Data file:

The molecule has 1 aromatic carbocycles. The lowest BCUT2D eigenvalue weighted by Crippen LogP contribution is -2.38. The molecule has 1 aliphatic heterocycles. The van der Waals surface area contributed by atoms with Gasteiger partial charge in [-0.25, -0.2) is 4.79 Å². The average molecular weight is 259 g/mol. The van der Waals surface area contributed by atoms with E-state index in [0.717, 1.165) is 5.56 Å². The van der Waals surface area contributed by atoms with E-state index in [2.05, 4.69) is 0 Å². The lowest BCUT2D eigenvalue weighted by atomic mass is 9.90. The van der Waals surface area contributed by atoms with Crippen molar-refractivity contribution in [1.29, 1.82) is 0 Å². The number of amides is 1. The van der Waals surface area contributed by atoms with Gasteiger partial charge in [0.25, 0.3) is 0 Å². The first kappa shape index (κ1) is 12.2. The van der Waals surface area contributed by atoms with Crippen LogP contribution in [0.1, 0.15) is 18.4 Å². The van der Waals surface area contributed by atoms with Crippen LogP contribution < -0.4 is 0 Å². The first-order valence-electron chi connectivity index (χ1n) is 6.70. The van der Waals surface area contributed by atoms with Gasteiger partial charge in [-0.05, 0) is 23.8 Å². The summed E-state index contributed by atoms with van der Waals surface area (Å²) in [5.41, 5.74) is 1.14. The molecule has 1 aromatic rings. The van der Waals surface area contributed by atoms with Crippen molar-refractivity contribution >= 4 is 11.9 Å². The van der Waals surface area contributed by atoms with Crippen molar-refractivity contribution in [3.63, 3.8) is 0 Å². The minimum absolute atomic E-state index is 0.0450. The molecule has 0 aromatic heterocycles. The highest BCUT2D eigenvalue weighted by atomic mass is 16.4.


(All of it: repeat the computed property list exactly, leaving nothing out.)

The molecule has 1 aromatic carbocycles. The lowest BCUT2D eigenvalue weighted by Crippen LogP contribution is -2.38. The molecule has 1 aliphatic heterocycles. The van der Waals surface area contributed by atoms with Gasteiger partial charge in [-0.25, -0.2) is 4.79 Å². The average molecular weight is 259 g/mol. The van der Waals surface area contributed by atoms with E-state index in [0.717, 1.165) is 5.56 Å². The van der Waals surface area contributed by atoms with E-state index in [2.05, 4.69) is 0 Å². The lowest BCUT2D eigenvalue weighted by atomic mass is 9.90. The van der Waals surface area contributed by atoms with Crippen molar-refractivity contribution in [1.29, 1.82) is 0 Å². The number of amides is 1. The van der Waals surface area contributed by atoms with Gasteiger partial charge in [0.25, 0.3) is 0 Å². The first kappa shape index (κ1) is 12.2. The van der Waals surface area contributed by atoms with Crippen LogP contribution in [0.1, 0.15) is 18.4 Å². The van der Waals surface area contributed by atoms with Crippen LogP contribution < -0.4 is 0 Å². The first-order valence-electron chi connectivity index (χ1n) is 6.70. The van der Waals surface area contributed by atoms with Gasteiger partial charge in [-0.05, 0) is 23.8 Å². The summed E-state index contributed by atoms with van der Waals surface area (Å²) in [5.41, 5.74) is 1.14. The molecule has 1 aromatic rings. The van der Waals surface area contributed by atoms with Crippen molar-refractivity contribution >= 4 is 11.9 Å². The van der Waals surface area contributed by atoms with Crippen molar-refractivity contribution in [3.63, 3.8) is 0 Å². The minimum absolute atomic E-state index is 0.0450. The molecule has 0 aromatic heterocycles. The highest BCUT2D eigenvalue weighted by atomic mass is 16.4.